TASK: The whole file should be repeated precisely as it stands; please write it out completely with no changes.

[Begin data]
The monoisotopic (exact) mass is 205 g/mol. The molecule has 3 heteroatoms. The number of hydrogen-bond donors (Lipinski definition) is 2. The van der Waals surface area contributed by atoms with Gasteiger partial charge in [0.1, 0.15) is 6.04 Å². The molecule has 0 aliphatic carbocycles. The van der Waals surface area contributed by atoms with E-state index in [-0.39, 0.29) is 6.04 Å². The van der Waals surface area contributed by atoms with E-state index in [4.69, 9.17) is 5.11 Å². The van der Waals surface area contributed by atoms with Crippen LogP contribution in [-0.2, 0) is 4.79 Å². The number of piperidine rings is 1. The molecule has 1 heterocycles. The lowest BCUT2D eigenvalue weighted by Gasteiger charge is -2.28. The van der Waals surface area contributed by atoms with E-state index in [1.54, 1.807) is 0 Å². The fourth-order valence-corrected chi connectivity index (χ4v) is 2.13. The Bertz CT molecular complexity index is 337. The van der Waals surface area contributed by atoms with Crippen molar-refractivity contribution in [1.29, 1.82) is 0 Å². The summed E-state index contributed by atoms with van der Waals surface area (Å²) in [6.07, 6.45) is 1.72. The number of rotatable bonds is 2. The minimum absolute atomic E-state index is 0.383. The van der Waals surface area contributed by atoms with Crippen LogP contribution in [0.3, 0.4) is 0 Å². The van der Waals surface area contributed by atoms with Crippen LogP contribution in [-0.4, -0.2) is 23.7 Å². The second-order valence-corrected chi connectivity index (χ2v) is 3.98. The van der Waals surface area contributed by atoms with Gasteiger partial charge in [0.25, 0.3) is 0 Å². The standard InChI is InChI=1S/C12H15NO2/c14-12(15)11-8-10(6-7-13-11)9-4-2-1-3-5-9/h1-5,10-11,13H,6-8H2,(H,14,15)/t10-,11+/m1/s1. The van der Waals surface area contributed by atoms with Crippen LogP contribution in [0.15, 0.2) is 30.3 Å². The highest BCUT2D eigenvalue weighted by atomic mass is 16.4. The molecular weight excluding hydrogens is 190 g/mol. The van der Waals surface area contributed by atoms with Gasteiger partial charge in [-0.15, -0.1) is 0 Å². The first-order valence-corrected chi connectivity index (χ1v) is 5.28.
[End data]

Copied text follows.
The monoisotopic (exact) mass is 205 g/mol. The molecule has 3 heteroatoms. The number of hydrogen-bond donors (Lipinski definition) is 2. The van der Waals surface area contributed by atoms with Gasteiger partial charge in [0.1, 0.15) is 6.04 Å². The molecule has 0 aliphatic carbocycles. The van der Waals surface area contributed by atoms with E-state index in [-0.39, 0.29) is 6.04 Å². The van der Waals surface area contributed by atoms with E-state index in [4.69, 9.17) is 5.11 Å². The van der Waals surface area contributed by atoms with Crippen LogP contribution in [-0.2, 0) is 4.79 Å². The number of piperidine rings is 1. The molecule has 1 heterocycles. The lowest BCUT2D eigenvalue weighted by Gasteiger charge is -2.28. The van der Waals surface area contributed by atoms with E-state index in [1.54, 1.807) is 0 Å². The fourth-order valence-corrected chi connectivity index (χ4v) is 2.13. The Bertz CT molecular complexity index is 337. The van der Waals surface area contributed by atoms with Crippen molar-refractivity contribution in [1.29, 1.82) is 0 Å². The summed E-state index contributed by atoms with van der Waals surface area (Å²) in [6.07, 6.45) is 1.72. The number of rotatable bonds is 2. The minimum absolute atomic E-state index is 0.383. The van der Waals surface area contributed by atoms with Crippen LogP contribution in [0.3, 0.4) is 0 Å². The van der Waals surface area contributed by atoms with Crippen LogP contribution in [-0.4, -0.2) is 23.7 Å². The second-order valence-corrected chi connectivity index (χ2v) is 3.98. The van der Waals surface area contributed by atoms with Gasteiger partial charge in [0.25, 0.3) is 0 Å². The standard InChI is InChI=1S/C12H15NO2/c14-12(15)11-8-10(6-7-13-11)9-4-2-1-3-5-9/h1-5,10-11,13H,6-8H2,(H,14,15)/t10-,11+/m1/s1. The van der Waals surface area contributed by atoms with Crippen LogP contribution in [0.15, 0.2) is 30.3 Å². The highest BCUT2D eigenvalue weighted by atomic mass is 16.4. The molecular weight excluding hydrogens is 190 g/mol. The van der Waals surface area contributed by atoms with Gasteiger partial charge in [-0.15, -0.1) is 0 Å². The first-order valence-corrected chi connectivity index (χ1v) is 5.28.